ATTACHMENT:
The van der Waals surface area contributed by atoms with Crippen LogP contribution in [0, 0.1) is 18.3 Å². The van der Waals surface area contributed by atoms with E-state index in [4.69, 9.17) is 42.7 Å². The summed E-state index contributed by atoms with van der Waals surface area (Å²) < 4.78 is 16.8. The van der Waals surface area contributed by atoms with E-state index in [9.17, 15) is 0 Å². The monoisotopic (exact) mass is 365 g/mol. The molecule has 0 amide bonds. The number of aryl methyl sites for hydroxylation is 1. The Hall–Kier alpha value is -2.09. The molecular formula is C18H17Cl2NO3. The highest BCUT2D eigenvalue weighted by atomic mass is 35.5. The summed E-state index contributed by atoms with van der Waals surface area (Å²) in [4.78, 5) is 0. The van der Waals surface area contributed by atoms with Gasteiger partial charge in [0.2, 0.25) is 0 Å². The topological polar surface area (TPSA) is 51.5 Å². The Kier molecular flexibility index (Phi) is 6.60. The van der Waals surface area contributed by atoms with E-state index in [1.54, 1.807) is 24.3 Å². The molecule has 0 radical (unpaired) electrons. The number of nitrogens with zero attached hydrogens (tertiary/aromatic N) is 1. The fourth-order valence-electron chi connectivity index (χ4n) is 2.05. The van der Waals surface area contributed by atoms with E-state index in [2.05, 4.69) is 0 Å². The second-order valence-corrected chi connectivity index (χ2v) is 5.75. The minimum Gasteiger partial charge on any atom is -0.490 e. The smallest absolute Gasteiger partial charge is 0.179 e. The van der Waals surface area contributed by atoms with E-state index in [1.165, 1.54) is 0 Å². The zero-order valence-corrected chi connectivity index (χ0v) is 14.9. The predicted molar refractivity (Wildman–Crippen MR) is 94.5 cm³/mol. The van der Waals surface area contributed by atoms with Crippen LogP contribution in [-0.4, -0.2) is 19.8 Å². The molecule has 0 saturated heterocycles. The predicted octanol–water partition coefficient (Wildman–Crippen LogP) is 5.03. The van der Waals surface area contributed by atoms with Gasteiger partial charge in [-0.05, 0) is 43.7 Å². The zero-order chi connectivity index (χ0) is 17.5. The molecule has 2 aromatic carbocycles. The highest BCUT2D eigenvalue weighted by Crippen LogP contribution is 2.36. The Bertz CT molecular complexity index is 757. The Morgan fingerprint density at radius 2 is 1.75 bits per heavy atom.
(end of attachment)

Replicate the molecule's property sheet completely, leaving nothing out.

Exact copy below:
The van der Waals surface area contributed by atoms with Crippen LogP contribution in [0, 0.1) is 18.3 Å². The van der Waals surface area contributed by atoms with E-state index in [4.69, 9.17) is 42.7 Å². The summed E-state index contributed by atoms with van der Waals surface area (Å²) < 4.78 is 16.8. The van der Waals surface area contributed by atoms with E-state index in [9.17, 15) is 0 Å². The monoisotopic (exact) mass is 365 g/mol. The molecule has 0 amide bonds. The number of aryl methyl sites for hydroxylation is 1. The Hall–Kier alpha value is -2.09. The molecular formula is C18H17Cl2NO3. The highest BCUT2D eigenvalue weighted by atomic mass is 35.5. The summed E-state index contributed by atoms with van der Waals surface area (Å²) in [4.78, 5) is 0. The van der Waals surface area contributed by atoms with Gasteiger partial charge in [0.2, 0.25) is 0 Å². The topological polar surface area (TPSA) is 51.5 Å². The Kier molecular flexibility index (Phi) is 6.60. The van der Waals surface area contributed by atoms with E-state index in [1.54, 1.807) is 24.3 Å². The molecule has 0 radical (unpaired) electrons. The number of nitrogens with zero attached hydrogens (tertiary/aromatic N) is 1. The fourth-order valence-electron chi connectivity index (χ4n) is 2.05. The van der Waals surface area contributed by atoms with E-state index in [2.05, 4.69) is 0 Å². The second-order valence-corrected chi connectivity index (χ2v) is 5.75. The minimum Gasteiger partial charge on any atom is -0.490 e. The smallest absolute Gasteiger partial charge is 0.179 e. The van der Waals surface area contributed by atoms with E-state index in [1.165, 1.54) is 0 Å². The zero-order valence-corrected chi connectivity index (χ0v) is 14.9. The predicted molar refractivity (Wildman–Crippen MR) is 94.5 cm³/mol. The van der Waals surface area contributed by atoms with Crippen LogP contribution in [-0.4, -0.2) is 19.8 Å². The molecule has 0 saturated heterocycles. The predicted octanol–water partition coefficient (Wildman–Crippen LogP) is 5.03. The van der Waals surface area contributed by atoms with Gasteiger partial charge in [-0.05, 0) is 43.7 Å². The zero-order chi connectivity index (χ0) is 17.5. The molecule has 2 aromatic carbocycles. The highest BCUT2D eigenvalue weighted by Crippen LogP contribution is 2.36. The Bertz CT molecular complexity index is 757. The Morgan fingerprint density at radius 2 is 1.75 bits per heavy atom.